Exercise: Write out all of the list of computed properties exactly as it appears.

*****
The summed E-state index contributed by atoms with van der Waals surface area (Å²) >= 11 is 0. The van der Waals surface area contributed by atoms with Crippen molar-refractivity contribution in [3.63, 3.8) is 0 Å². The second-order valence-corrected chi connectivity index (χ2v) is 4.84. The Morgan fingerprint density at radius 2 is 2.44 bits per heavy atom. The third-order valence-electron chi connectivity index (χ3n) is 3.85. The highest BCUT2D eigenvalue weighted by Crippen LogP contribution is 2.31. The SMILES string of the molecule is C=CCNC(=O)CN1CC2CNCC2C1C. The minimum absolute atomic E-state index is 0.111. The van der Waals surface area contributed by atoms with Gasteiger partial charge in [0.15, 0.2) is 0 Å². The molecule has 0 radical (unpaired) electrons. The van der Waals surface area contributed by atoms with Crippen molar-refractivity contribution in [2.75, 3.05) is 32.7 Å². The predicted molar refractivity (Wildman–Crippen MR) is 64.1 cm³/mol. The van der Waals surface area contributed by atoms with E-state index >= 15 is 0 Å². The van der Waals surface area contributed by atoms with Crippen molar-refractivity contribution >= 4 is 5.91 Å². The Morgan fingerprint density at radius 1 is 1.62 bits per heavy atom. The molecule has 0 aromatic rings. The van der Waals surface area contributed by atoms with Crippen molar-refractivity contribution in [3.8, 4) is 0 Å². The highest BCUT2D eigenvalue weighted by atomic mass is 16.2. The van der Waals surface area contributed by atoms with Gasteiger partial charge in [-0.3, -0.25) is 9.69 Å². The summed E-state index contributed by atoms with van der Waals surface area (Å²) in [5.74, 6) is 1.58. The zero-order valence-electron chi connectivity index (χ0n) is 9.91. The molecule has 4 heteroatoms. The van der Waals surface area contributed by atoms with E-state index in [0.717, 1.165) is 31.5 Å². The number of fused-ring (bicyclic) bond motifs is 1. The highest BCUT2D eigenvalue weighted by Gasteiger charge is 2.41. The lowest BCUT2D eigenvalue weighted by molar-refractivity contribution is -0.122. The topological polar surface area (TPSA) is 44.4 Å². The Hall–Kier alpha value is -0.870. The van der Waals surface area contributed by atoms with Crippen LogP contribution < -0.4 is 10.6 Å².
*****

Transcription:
The summed E-state index contributed by atoms with van der Waals surface area (Å²) >= 11 is 0. The van der Waals surface area contributed by atoms with Crippen molar-refractivity contribution in [3.63, 3.8) is 0 Å². The second-order valence-corrected chi connectivity index (χ2v) is 4.84. The Morgan fingerprint density at radius 2 is 2.44 bits per heavy atom. The third-order valence-electron chi connectivity index (χ3n) is 3.85. The highest BCUT2D eigenvalue weighted by Crippen LogP contribution is 2.31. The SMILES string of the molecule is C=CCNC(=O)CN1CC2CNCC2C1C. The minimum absolute atomic E-state index is 0.111. The van der Waals surface area contributed by atoms with Gasteiger partial charge in [0.15, 0.2) is 0 Å². The molecule has 0 radical (unpaired) electrons. The van der Waals surface area contributed by atoms with Crippen molar-refractivity contribution in [2.75, 3.05) is 32.7 Å². The predicted molar refractivity (Wildman–Crippen MR) is 64.1 cm³/mol. The van der Waals surface area contributed by atoms with E-state index >= 15 is 0 Å². The van der Waals surface area contributed by atoms with Crippen molar-refractivity contribution >= 4 is 5.91 Å². The Morgan fingerprint density at radius 1 is 1.62 bits per heavy atom. The molecule has 0 aromatic rings. The van der Waals surface area contributed by atoms with Crippen molar-refractivity contribution in [3.8, 4) is 0 Å². The highest BCUT2D eigenvalue weighted by atomic mass is 16.2. The van der Waals surface area contributed by atoms with Gasteiger partial charge in [-0.3, -0.25) is 9.69 Å². The summed E-state index contributed by atoms with van der Waals surface area (Å²) in [5.74, 6) is 1.58. The zero-order valence-electron chi connectivity index (χ0n) is 9.91. The molecule has 4 heteroatoms. The van der Waals surface area contributed by atoms with E-state index in [0.717, 1.165) is 31.5 Å². The number of fused-ring (bicyclic) bond motifs is 1. The highest BCUT2D eigenvalue weighted by Gasteiger charge is 2.41. The lowest BCUT2D eigenvalue weighted by molar-refractivity contribution is -0.122. The topological polar surface area (TPSA) is 44.4 Å². The Hall–Kier alpha value is -0.870. The van der Waals surface area contributed by atoms with Crippen LogP contribution < -0.4 is 10.6 Å².